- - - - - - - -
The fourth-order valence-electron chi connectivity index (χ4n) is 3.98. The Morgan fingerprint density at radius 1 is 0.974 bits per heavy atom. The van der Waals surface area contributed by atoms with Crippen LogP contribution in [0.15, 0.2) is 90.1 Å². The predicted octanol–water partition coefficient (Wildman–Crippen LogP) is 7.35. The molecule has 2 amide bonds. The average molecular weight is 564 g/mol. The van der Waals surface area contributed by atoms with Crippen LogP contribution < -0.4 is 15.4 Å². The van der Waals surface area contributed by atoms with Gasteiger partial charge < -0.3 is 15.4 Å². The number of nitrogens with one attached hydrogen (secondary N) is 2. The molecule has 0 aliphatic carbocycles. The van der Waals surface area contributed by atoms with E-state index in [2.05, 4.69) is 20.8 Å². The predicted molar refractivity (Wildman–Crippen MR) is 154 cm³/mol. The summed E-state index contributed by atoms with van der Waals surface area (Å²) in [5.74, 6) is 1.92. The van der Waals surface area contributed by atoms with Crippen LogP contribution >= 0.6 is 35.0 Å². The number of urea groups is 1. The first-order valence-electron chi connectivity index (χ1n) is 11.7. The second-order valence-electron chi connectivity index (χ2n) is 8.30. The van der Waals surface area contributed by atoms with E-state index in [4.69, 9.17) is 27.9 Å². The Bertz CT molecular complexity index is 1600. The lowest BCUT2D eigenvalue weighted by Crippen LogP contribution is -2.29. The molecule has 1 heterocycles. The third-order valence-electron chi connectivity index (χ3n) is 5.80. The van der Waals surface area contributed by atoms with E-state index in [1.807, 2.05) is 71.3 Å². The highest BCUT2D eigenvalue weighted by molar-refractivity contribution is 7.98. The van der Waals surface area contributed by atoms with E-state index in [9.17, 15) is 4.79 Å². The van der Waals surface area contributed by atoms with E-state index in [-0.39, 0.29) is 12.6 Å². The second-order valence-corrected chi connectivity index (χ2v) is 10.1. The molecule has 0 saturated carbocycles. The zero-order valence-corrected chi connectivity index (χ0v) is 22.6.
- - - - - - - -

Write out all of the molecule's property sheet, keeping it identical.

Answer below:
The fourth-order valence-electron chi connectivity index (χ4n) is 3.98. The Morgan fingerprint density at radius 1 is 0.974 bits per heavy atom. The van der Waals surface area contributed by atoms with Crippen LogP contribution in [0.15, 0.2) is 90.1 Å². The predicted octanol–water partition coefficient (Wildman–Crippen LogP) is 7.35. The molecule has 2 amide bonds. The average molecular weight is 564 g/mol. The van der Waals surface area contributed by atoms with Crippen LogP contribution < -0.4 is 15.4 Å². The van der Waals surface area contributed by atoms with Gasteiger partial charge < -0.3 is 15.4 Å². The number of nitrogens with one attached hydrogen (secondary N) is 2. The molecule has 0 aliphatic carbocycles. The van der Waals surface area contributed by atoms with E-state index in [2.05, 4.69) is 20.8 Å². The predicted molar refractivity (Wildman–Crippen MR) is 154 cm³/mol. The summed E-state index contributed by atoms with van der Waals surface area (Å²) in [5.74, 6) is 1.92. The van der Waals surface area contributed by atoms with Crippen LogP contribution >= 0.6 is 35.0 Å². The number of urea groups is 1. The first-order valence-electron chi connectivity index (χ1n) is 11.7. The second-order valence-electron chi connectivity index (χ2n) is 8.30. The van der Waals surface area contributed by atoms with E-state index in [4.69, 9.17) is 27.9 Å². The Bertz CT molecular complexity index is 1600. The lowest BCUT2D eigenvalue weighted by Crippen LogP contribution is -2.29. The molecule has 1 heterocycles. The third-order valence-electron chi connectivity index (χ3n) is 5.80. The van der Waals surface area contributed by atoms with E-state index in [1.807, 2.05) is 71.3 Å². The highest BCUT2D eigenvalue weighted by molar-refractivity contribution is 7.98. The van der Waals surface area contributed by atoms with E-state index in [9.17, 15) is 4.79 Å². The van der Waals surface area contributed by atoms with E-state index in [-0.39, 0.29) is 12.6 Å². The second-order valence-corrected chi connectivity index (χ2v) is 10.1. The molecule has 0 saturated carbocycles. The zero-order valence-corrected chi connectivity index (χ0v) is 22.6.